The Steward of the Earth Challenge - February 2020

Planet Earth
Ways to save Planet Earth

10001 Ways has launched a “Stewards of the Earth Challenge”. You simply have to accumulate 10001 points by adopting behaviors that fight climate change and save the environment.

Here’s how it works. Each month the staff at will publish challenges to accomplish. Each challenge will have points attached to it. When you reach 10001 points you have become a Steward of the Earth! You won’t have to do all of them to get to 10001 points. There will be plenty opportunities.

Invite a friend along for the ride. Have your own contest and see who can get there the quickest! By the way, if you are already doing these things take the points! When you get to 10001 let us know and we’ll recognize you for your accomplishment.

February 2020

200 points – Contribute Children’s Cli-Sci Books to Library or School

When I talked to my grandchildren what they learn in school about climate change I found that the school had few if any books about it. The early grades are an important time to learn about environment. Now, however, there are a great number of what are called Cli Sci books for children. Take a 100-points if you buy a couple and donate them to a local grade school.

50 points – Use your cruise control on your car

It turns out the using the cruise control on your car delivers better gas mileage than not using it. So, if you rarely click that little button start today and gain 75 points. If you always do it, you can have 75 points too.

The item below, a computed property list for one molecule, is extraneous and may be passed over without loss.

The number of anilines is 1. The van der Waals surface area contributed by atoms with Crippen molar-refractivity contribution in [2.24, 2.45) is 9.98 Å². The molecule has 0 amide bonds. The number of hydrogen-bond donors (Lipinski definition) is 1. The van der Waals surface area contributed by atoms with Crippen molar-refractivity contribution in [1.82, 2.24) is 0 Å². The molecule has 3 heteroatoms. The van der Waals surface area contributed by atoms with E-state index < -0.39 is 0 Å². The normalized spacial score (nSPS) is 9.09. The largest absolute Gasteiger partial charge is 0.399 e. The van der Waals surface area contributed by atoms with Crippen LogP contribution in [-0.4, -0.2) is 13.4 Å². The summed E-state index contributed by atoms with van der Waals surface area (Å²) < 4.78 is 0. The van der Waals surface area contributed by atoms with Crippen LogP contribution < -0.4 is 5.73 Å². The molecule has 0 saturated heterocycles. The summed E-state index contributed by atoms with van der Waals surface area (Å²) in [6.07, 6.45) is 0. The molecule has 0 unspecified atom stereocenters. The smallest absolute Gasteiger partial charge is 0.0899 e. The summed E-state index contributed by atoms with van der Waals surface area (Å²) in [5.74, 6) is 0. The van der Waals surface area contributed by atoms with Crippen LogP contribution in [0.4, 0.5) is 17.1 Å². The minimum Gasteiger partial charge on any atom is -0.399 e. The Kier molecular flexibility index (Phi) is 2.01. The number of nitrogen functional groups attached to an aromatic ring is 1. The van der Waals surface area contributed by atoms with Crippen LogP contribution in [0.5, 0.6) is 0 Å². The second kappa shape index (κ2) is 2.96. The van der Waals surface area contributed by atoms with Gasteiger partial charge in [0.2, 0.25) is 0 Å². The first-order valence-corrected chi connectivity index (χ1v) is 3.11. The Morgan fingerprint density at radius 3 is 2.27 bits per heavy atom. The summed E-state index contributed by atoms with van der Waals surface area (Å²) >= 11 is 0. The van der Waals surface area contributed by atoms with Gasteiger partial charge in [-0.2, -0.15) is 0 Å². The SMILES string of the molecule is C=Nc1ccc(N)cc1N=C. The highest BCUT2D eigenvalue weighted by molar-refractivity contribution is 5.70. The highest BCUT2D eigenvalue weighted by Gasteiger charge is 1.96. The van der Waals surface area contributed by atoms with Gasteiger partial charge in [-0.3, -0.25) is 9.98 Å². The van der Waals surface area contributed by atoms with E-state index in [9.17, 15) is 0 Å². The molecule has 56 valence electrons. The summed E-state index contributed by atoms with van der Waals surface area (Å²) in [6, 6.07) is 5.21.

75 points – Use your razor more than a few times

Everyone is down on the impact of straws on the environment. Don’t forget the razor blades. Their impact is a bit sensational as well. So should we all go with beards instead. Sure, but if that is not for you consider getting more shaves out of each razor. If you take three or more shaves per razor you get 75 points.

100 points – Buy a toy for a child with no plastic in it or in the packaging

I remember going to the old downtown department stores in the 1950s. They weren’t very big, and they actually had stuff out on tables instead of shelves. On one of those tables were the toys. They weren’t individually wrapped. For the most part, they were in open boxes that you reached into and took as many as you wanted. There were balls and soldiers and tops and animals and puzzles etc. In those times many were made of rubber, wood, p